During my professional career, especially during the "dog days of summer,"  (meaning the hellishly hot months of summer where your ass seemed to never stop sweating and your body felt like you were melting under the intense sun),  I used to day dream of traveling to a place where the sun always shinned but a cool sea breeze kept things comfortable.   Where the sea was a blue turquoise color, the palm trees swayed in the wind, and the sound of waves put you to sleep every night.  

I know everyone has had those moments.  Sitting at a your desk in some tiny cubical, doing brain numbing work,  hating what you do.  You could be a teacher, the students are yelling, not listening, and being little butt heads because they are all hyper off lunch,  or even at home when stress of everyday life, gets you down.  Everyone has had moments where they day dreamed about somewhere better.   "Just like the Southwest Commercials, "want to get away."

There's a saying that goes something like, " the poor long for riches, the rich dream of immortality, buy the wise search for serenity."

The day I walked out of the coach's office and walked away from sports, I focused my passion on discovering the places around the world, were the scenery was so breathtaking that no matter what  pains your brought with you, they would be sucked from you like some black hole.   

Getting to the San Blas Islands isn't extremely challenging, to get to.  But it became an adventure for me, that I didn't mind being part of.  From my hostel in Panama City I arranged transport to take me to where I could catch a boat on the Caribbean coast.  What would normally be a 2-3 hour drive,  took about 5 hours.  We made it about 30 minutes before we came across a blockade.   Local Indians were holding a protest, blockading the roads, shutting down traffic, and bringing the country's transportation to a stand still.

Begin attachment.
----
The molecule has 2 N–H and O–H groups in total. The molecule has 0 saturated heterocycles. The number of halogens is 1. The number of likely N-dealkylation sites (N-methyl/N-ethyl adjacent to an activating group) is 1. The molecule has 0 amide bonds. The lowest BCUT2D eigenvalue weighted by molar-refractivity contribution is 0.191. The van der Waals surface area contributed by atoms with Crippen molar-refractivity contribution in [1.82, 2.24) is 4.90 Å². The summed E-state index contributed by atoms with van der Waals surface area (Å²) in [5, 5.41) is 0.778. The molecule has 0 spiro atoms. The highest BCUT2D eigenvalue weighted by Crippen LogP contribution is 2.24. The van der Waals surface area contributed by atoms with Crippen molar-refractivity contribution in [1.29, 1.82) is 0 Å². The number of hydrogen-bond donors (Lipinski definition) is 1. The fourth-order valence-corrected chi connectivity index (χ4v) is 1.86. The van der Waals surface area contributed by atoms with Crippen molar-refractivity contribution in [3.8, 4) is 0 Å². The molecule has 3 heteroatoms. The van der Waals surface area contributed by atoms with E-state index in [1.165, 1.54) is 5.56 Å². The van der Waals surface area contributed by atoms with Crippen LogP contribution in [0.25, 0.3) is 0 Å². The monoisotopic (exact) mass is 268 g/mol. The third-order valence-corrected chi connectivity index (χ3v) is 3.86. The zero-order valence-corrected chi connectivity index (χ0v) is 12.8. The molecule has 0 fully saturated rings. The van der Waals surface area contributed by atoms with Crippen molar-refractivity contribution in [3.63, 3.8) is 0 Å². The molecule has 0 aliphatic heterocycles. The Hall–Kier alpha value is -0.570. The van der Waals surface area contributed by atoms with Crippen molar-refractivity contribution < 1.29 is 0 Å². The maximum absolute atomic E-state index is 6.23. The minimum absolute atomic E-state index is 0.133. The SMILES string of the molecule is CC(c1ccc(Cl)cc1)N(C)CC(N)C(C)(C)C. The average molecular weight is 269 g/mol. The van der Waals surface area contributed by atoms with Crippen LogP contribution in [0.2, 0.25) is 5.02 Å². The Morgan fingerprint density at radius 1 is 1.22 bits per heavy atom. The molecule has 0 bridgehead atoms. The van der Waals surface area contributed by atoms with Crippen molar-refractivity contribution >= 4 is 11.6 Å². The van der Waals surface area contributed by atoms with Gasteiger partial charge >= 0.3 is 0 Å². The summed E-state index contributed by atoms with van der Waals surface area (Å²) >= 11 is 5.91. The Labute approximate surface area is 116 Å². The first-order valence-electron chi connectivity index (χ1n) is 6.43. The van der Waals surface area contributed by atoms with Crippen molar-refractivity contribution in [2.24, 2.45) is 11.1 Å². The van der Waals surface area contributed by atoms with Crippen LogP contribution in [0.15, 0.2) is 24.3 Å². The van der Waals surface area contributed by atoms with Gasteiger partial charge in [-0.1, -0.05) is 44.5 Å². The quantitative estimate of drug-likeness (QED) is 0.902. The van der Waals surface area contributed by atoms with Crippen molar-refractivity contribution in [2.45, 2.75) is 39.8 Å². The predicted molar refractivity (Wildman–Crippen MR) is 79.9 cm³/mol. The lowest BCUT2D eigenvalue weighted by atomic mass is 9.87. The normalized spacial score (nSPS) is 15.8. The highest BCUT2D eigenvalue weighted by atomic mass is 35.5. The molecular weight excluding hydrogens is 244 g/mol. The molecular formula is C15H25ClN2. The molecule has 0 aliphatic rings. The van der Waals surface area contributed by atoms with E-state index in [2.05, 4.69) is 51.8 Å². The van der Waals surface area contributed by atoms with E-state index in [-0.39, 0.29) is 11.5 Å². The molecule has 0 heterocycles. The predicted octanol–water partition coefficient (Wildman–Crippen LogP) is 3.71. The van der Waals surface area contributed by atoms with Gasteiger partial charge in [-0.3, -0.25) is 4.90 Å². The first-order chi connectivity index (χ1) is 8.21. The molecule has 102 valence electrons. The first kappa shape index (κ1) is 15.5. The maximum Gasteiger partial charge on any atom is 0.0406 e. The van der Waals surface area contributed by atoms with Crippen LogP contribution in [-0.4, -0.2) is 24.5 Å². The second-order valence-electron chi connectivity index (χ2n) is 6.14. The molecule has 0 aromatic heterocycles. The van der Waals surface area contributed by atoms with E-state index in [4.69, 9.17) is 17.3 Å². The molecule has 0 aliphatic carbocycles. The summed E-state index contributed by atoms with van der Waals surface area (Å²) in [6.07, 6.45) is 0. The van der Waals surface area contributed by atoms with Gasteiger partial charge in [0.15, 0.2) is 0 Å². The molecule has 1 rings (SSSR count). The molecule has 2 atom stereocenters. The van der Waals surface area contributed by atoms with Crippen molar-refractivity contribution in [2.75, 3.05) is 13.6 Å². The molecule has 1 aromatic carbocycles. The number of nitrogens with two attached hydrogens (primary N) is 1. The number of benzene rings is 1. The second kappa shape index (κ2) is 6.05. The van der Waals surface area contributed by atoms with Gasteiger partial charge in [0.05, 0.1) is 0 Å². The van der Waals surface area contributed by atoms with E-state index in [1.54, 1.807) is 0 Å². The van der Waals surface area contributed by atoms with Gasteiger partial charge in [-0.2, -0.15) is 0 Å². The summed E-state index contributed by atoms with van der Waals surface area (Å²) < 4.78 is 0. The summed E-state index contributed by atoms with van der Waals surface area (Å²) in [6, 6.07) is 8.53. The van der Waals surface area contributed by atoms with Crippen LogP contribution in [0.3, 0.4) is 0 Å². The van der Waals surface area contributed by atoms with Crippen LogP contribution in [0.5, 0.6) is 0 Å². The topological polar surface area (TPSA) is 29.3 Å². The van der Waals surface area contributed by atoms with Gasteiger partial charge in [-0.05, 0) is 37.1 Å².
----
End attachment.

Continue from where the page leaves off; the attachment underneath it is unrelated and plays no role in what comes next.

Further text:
Local Indians blockaded the roads around Panama, protesting the government taking their lands.

Every road we travelled down ended in a blockade.    I was beginning to loose hope, that I would never make it out to the San Blas islands, since I only had three days left in Panama before I flew home.   But I've always felt in life,  that if things are meant to be then, your life will find it's way.  

Where there is a will there is a way.   My driver wasn't going to let the blockades  get me from reaching the coast. 
Luckily,  I had a driver who stood by his word.  He promised me he would get me to the coast and that is exactly what he did.  I think he just wanted to show off what his new 4WD jeep could do.  
If we couldn't travel down the roads, we would take to the rivers.  Sitting shotgun,  the driver and I laughed together.  I think he had the same sense for adventure that I did.

While the main roads were blocked the side roads remained open.  So we meandered our way down small side roads and finally got to my pick up point.
Finally we arrived to where I could get picked up by a boat and taken out to the islands.  
The Island I stayed on was no bigger than a soccer field.   Huts lined the beach.   There are 365 islands in the archipelago. Some much smaller having only one palm tree,  others much bigger containing cities. 

Depending on which island you stay on, you will live with the locals.  This was the mother of the family who lived on the island I stayed on.   You won't find any NBA basketball players coming from this part of the world. 

Kuna Indians dressed in beautiful traditional clothing.  

Depending on the island you stayed on, you had the beach to yourself. 

You can arrange to be taken out to the San Blas Island right from Panama City.   Just ask any of the hotels or hostels and they will arrange a pick up.    Tony's Island and Hamilton Island were the two I stayed on.  I would recommend both to more adventurous people.